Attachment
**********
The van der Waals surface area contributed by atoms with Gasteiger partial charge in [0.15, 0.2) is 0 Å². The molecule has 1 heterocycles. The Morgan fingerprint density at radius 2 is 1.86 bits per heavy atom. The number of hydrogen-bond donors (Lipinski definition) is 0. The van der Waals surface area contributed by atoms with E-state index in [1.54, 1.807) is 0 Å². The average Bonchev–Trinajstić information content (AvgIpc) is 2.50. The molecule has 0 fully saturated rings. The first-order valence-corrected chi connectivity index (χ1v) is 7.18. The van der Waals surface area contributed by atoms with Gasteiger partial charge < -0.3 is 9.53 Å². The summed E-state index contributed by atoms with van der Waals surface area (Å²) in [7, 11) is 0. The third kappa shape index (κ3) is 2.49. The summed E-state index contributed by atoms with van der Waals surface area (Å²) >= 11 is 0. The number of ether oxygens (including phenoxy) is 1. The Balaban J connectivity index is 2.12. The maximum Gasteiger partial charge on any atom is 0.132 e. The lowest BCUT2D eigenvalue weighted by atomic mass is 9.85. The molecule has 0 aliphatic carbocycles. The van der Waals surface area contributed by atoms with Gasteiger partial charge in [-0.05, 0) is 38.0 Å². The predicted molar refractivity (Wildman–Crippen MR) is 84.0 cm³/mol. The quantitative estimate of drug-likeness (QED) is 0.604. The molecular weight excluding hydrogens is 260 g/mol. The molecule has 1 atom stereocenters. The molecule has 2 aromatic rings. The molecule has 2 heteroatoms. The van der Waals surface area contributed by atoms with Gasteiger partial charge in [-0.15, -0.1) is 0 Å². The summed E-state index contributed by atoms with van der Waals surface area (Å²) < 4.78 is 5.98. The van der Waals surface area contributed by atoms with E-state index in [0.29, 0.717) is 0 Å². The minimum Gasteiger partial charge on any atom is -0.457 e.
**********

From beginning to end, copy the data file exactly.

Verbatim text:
The van der Waals surface area contributed by atoms with Gasteiger partial charge in [0.15, 0.2) is 0 Å². The molecule has 1 heterocycles. The Morgan fingerprint density at radius 2 is 1.86 bits per heavy atom. The number of hydrogen-bond donors (Lipinski definition) is 0. The van der Waals surface area contributed by atoms with E-state index in [1.54, 1.807) is 0 Å². The average Bonchev–Trinajstić information content (AvgIpc) is 2.50. The molecule has 0 fully saturated rings. The first-order valence-corrected chi connectivity index (χ1v) is 7.18. The van der Waals surface area contributed by atoms with Gasteiger partial charge < -0.3 is 9.53 Å². The summed E-state index contributed by atoms with van der Waals surface area (Å²) in [7, 11) is 0. The third kappa shape index (κ3) is 2.49. The summed E-state index contributed by atoms with van der Waals surface area (Å²) >= 11 is 0. The number of ether oxygens (including phenoxy) is 1. The Balaban J connectivity index is 2.12. The maximum Gasteiger partial charge on any atom is 0.132 e. The lowest BCUT2D eigenvalue weighted by atomic mass is 9.85. The molecule has 0 aliphatic carbocycles. The van der Waals surface area contributed by atoms with Gasteiger partial charge in [-0.05, 0) is 38.0 Å². The predicted molar refractivity (Wildman–Crippen MR) is 84.0 cm³/mol. The quantitative estimate of drug-likeness (QED) is 0.604. The molecular weight excluding hydrogens is 260 g/mol. The molecule has 1 atom stereocenters. The molecule has 2 aromatic rings. The molecule has 2 heteroatoms. The van der Waals surface area contributed by atoms with Gasteiger partial charge in [-0.15, -0.1) is 0 Å². The summed E-state index contributed by atoms with van der Waals surface area (Å²) < 4.78 is 5.98. The van der Waals surface area contributed by atoms with E-state index in [0.29, 0.717) is 0 Å². The minimum Gasteiger partial charge on any atom is -0.457 e.